I remember being at a university Open Day once and walking past some girls, obviously in their final year of high school, trying to decide what course they should enroll in at uni. I couldn’t help overhearing their conversation about how they planned to choose… one was considering study based on the likelihood of getting a job from it, and her friend was considering her future choices based on which career paid the most. While I suppose these are both somewhat relevant factors, the idea that young people would be making choices about their life direction based on which had the shorter job queue or which helped them buy their first car quicker made me a little sad.
I often think that the conventional wisdom we give kids amounts to “go to school, get a good education, get a good job and work real hard”, and it’s something that has always bothered me. As adults, parents, and especially educators, we talk a lot to our older kids about the idea of “getting a job”, and we prepare kids really well to be employees. We teach them at school how to write a job application letter, and how to prepare for an interview, and about the expectations that employers might have of them. We tell them to be careful about what information they put online about themselves because it may one day be Googled by a potential employer. We build a paradigm in kids’ heads that we are preparing them to be outstanding employees. And whether we talk to our kids about having a job, or a career, or a vocation, so often it’s still couched in the general idea that they will be working for someone else, operating on someone else’s goals and priorities, relying on a paycheck from someone else. In most schools we manage to build “good employee” mentality really well.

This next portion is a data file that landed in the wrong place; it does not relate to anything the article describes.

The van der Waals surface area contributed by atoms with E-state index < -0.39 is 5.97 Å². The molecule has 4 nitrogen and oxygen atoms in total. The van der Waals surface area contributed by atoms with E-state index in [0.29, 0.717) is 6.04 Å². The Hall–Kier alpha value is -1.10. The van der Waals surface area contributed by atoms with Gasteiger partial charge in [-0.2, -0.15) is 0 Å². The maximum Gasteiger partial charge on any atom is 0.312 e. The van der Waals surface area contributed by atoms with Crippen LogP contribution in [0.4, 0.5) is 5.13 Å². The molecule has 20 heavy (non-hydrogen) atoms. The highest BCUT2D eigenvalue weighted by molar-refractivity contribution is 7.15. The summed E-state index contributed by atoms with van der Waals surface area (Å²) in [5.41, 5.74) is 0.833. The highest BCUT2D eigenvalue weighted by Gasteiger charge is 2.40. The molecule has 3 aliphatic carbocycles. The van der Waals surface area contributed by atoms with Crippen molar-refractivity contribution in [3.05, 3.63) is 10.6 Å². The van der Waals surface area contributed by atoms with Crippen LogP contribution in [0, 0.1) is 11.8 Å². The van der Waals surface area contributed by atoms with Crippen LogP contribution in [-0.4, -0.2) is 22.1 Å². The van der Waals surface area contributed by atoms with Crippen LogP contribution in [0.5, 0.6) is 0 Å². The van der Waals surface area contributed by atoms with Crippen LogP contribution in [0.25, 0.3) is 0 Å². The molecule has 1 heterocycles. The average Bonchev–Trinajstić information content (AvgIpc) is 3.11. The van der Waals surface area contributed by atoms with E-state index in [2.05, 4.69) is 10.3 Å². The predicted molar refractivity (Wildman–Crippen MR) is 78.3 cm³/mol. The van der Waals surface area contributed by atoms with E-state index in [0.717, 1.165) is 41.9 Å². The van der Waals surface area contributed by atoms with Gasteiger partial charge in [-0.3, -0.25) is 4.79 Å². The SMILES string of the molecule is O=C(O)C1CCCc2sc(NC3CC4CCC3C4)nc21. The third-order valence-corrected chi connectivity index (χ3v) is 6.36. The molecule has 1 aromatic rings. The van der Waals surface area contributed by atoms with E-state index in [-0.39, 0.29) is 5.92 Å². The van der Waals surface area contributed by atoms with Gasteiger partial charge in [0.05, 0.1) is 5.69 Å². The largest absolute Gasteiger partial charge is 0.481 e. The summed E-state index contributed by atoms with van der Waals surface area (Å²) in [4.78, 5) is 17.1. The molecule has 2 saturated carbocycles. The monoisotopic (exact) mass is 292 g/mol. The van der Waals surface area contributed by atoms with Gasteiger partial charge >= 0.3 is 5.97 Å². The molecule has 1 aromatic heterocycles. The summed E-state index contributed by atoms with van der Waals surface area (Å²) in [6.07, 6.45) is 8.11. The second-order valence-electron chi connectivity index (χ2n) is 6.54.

What I think we don’t do so well it to build entrepreneurial thinking. We often don’t do a terribly good job of preparing kids to follow their dreams in any sort of independent, entrepreneurial way. We focus so heavily on teaching them to be good employees that we almost never teach them to be business owners. We teach them how to write a resumé, but not a business plan. We teach them how to sit for an interview but not how to create a start-up. I’ve never heard a careers adviser tell a kid to start their own company. Despite the fact that we educators talk a lot about developing “independent thinkers with a love of life long learning”, it’s quite amazing how well we train them to be compliant rule-followers that are good at fitting in to the expectations of the system.
For many students, the $20,000 it costs them to get a undergraduate degree would be better spent as startup capital in a venture that allowed them to follow their passions. But most of them never even consider that option… we do a pretty good job of educating that out of them.
I’d love to see kids leaving school with a greater understanding of the real options that lie before them and more of a sense that they should be following their dreams and their passions, and that doing that might not always mean further study or going to work for “the man”.
PS: This post started out as a comment on a blog that my principal recently started writing. Pop over and take a look at the post that triggered this one at http://paulburgis.com/?p=54. I thought I’d repost my comment here, but do check out Paul’s original thread and help create some traffic over there. Ta!Image credit: http://www.ineedmotivation.com/blog/2007/08/what-motivates-an-entrepreneur/
Beyond Working For The Man by Chris Betcher is licensed under a Creative Commons Attribution-ShareAlike 4.0 International License.